Suicide is not an isolated issue. It is a universal issue that affects individuals regardless of gender, race, socioeconomic background, and family structure. And as the Kansas City community has seen this year—suicide affects young people, too. As of June 2017, Johnson County, Kansas has experienced 11 suicides among children ages 25 and younger, and Jackson County as seen 17 suicides among the same age
group. The fact is, death by suicide is occurring among some of our youngest
individuals in our community.
For parents and caregivers reading this, it can be scary and overwhelming to
acknowledge the possibility of death by suicide occurring to a child. In the midst of
all this fear and uncertainty, there is hope. As a parent, you are armed with the
intimacy and ability to care and advocate for your child’s mental health and
wellbeing. No matter the health status of your own child, it is important to begin the
conversation about suicide now. In beginning that dialog and road towards healing,
here are four things to know when talking to your child about suicide.
1. Speak openly and honestly
One of the most common myths about suicide is that talking about
suicide can give someone the idea to kill himself or herself. For most
individuals, it can be a relief to have a loved one address their deepest
pain and lift a piece of that the burden. By speaking to your child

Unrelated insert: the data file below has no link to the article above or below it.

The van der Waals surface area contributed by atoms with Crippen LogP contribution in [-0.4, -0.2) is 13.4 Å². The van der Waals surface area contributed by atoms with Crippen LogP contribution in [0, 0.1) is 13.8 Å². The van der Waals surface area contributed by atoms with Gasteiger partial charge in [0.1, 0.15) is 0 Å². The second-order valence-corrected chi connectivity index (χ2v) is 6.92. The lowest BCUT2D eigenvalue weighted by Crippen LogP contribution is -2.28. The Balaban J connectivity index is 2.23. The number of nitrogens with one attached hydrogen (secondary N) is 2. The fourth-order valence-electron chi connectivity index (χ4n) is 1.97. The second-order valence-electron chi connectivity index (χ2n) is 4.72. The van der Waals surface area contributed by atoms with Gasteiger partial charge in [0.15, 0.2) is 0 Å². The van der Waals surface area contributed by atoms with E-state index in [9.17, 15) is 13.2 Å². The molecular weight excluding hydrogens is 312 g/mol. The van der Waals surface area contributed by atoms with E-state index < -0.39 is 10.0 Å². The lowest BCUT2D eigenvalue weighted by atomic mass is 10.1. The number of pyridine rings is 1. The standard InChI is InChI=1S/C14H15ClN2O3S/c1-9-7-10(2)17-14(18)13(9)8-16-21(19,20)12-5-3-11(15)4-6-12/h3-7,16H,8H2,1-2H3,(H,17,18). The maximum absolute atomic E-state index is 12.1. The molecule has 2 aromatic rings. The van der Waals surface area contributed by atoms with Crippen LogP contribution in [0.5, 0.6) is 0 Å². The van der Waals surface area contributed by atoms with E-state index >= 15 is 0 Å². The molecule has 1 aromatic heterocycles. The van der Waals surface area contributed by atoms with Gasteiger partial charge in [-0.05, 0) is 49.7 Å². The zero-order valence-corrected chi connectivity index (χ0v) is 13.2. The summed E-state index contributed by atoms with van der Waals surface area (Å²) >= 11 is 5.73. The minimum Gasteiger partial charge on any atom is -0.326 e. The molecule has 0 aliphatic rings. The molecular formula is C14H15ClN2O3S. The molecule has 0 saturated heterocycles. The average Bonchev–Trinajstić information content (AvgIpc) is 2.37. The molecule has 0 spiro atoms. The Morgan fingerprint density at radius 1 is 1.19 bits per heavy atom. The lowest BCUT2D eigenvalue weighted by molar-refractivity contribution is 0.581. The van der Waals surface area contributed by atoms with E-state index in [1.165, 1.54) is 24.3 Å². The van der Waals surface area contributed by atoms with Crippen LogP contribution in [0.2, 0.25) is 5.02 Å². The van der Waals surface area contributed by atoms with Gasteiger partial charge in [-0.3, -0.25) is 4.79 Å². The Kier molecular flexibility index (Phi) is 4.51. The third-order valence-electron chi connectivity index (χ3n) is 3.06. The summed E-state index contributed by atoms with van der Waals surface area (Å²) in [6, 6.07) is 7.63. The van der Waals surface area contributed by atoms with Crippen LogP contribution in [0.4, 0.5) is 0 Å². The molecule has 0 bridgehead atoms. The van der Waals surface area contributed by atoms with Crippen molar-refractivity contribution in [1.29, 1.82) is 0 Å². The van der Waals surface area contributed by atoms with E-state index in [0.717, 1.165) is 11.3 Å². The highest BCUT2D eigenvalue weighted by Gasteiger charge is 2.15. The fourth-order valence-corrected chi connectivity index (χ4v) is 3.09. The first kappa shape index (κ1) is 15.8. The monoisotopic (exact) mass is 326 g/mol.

about suicide directly, you are reaching out your hand to comfort your
child and tell them that they are not in this suffering alone.
2. Express empathy
Being heard. It’s a simple concept, but can be one of the greatest gifts
to give your child. It can be so scary for an individual to experience
suicidal thoughts and contemplate something as serious as taking his
or her own life. In speaking with your child, it is important to withhold
any judgment or opinions and just listen.
In an effort to take away pain, sometimes we jump to a quick fix or
solution. We want to put a Band-Aid on the scraped knee instead of
letting the wound sit until it is properly cleaned and cared for. We say
things like, “But you’ve got such a great life ahead of you” or “At least
you have me.”
Suicidal thoughts don’t go away when they are dismissed. Remember to
seek understanding and express empathy before jumping to a
3. Offer Hope
Suicidal feelings and thoughts are temporary. They are not the
identity of the child and do not make the child weak or damaged. This
pain that the child is experiencing does not have to be the end of their
4. Seek professional help when necessary
Suicidality operates on a continuum. It is not uncommon for an
individual to have suicidal thoughts at some point in their lives, but
that may not mean they have an intention or plan to act on those
Look for warning signs such as changes in behavior and mood,
depression, withdrawal and isolation.
If your child discloses that he or she has suicidal intentions or a plan,
it is important to take his or her threats seriously and seek
Trust your instincts. You know your child best. If you notice that
something is not right, take that step for your child and get help.
If you find yourself in immediate crisis, call the confidential and free National Suicide
Prevention Lifeline at 1-800- 273-8255.
Sarah Kindscher, LPC, NCC